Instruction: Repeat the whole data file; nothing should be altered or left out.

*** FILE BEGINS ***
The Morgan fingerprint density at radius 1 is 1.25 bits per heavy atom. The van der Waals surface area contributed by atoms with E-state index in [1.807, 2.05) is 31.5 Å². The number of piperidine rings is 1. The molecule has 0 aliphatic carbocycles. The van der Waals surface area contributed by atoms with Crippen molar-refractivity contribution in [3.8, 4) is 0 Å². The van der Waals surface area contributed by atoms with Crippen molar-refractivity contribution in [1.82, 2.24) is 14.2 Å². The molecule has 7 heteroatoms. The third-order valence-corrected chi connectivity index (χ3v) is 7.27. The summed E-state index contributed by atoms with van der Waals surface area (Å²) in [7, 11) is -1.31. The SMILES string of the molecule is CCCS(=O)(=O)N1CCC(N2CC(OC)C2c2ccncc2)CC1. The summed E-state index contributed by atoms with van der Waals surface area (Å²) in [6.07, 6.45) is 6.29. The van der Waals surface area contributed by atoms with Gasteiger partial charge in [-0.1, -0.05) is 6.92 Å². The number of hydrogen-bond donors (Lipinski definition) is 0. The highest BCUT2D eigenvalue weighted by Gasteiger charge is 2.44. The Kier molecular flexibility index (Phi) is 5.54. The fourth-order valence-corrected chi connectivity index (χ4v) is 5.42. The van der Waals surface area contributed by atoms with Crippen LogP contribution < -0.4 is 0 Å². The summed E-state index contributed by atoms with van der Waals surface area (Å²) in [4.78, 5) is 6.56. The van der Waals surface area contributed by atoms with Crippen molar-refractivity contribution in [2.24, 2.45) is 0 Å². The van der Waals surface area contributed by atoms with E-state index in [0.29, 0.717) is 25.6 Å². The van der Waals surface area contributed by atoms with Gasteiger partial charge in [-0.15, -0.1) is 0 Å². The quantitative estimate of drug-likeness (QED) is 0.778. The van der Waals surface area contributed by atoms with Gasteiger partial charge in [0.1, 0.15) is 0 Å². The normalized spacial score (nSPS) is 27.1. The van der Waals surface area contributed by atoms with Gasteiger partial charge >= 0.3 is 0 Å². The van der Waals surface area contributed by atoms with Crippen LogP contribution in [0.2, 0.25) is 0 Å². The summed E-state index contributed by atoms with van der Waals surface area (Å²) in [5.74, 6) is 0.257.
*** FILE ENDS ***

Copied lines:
The Morgan fingerprint density at radius 1 is 1.25 bits per heavy atom. The van der Waals surface area contributed by atoms with E-state index in [1.807, 2.05) is 31.5 Å². The number of piperidine rings is 1. The molecule has 0 aliphatic carbocycles. The van der Waals surface area contributed by atoms with Crippen molar-refractivity contribution in [3.8, 4) is 0 Å². The van der Waals surface area contributed by atoms with Crippen molar-refractivity contribution in [1.82, 2.24) is 14.2 Å². The molecule has 7 heteroatoms. The third-order valence-corrected chi connectivity index (χ3v) is 7.27. The summed E-state index contributed by atoms with van der Waals surface area (Å²) in [7, 11) is -1.31. The SMILES string of the molecule is CCCS(=O)(=O)N1CCC(N2CC(OC)C2c2ccncc2)CC1. The summed E-state index contributed by atoms with van der Waals surface area (Å²) in [6.07, 6.45) is 6.29. The van der Waals surface area contributed by atoms with Gasteiger partial charge in [-0.1, -0.05) is 6.92 Å². The number of hydrogen-bond donors (Lipinski definition) is 0. The highest BCUT2D eigenvalue weighted by Gasteiger charge is 2.44. The Kier molecular flexibility index (Phi) is 5.54. The fourth-order valence-corrected chi connectivity index (χ4v) is 5.42. The van der Waals surface area contributed by atoms with Crippen LogP contribution < -0.4 is 0 Å². The summed E-state index contributed by atoms with van der Waals surface area (Å²) in [4.78, 5) is 6.56. The van der Waals surface area contributed by atoms with Crippen molar-refractivity contribution in [2.24, 2.45) is 0 Å². The van der Waals surface area contributed by atoms with E-state index in [0.29, 0.717) is 25.6 Å². The van der Waals surface area contributed by atoms with Gasteiger partial charge in [-0.15, -0.1) is 0 Å². The quantitative estimate of drug-likeness (QED) is 0.778. The van der Waals surface area contributed by atoms with Gasteiger partial charge in [0.1, 0.15) is 0 Å². The normalized spacial score (nSPS) is 27.1. The van der Waals surface area contributed by atoms with Gasteiger partial charge >= 0.3 is 0 Å². The van der Waals surface area contributed by atoms with Crippen LogP contribution in [0.2, 0.25) is 0 Å². The summed E-state index contributed by atoms with van der Waals surface area (Å²) in [5.74, 6) is 0.257.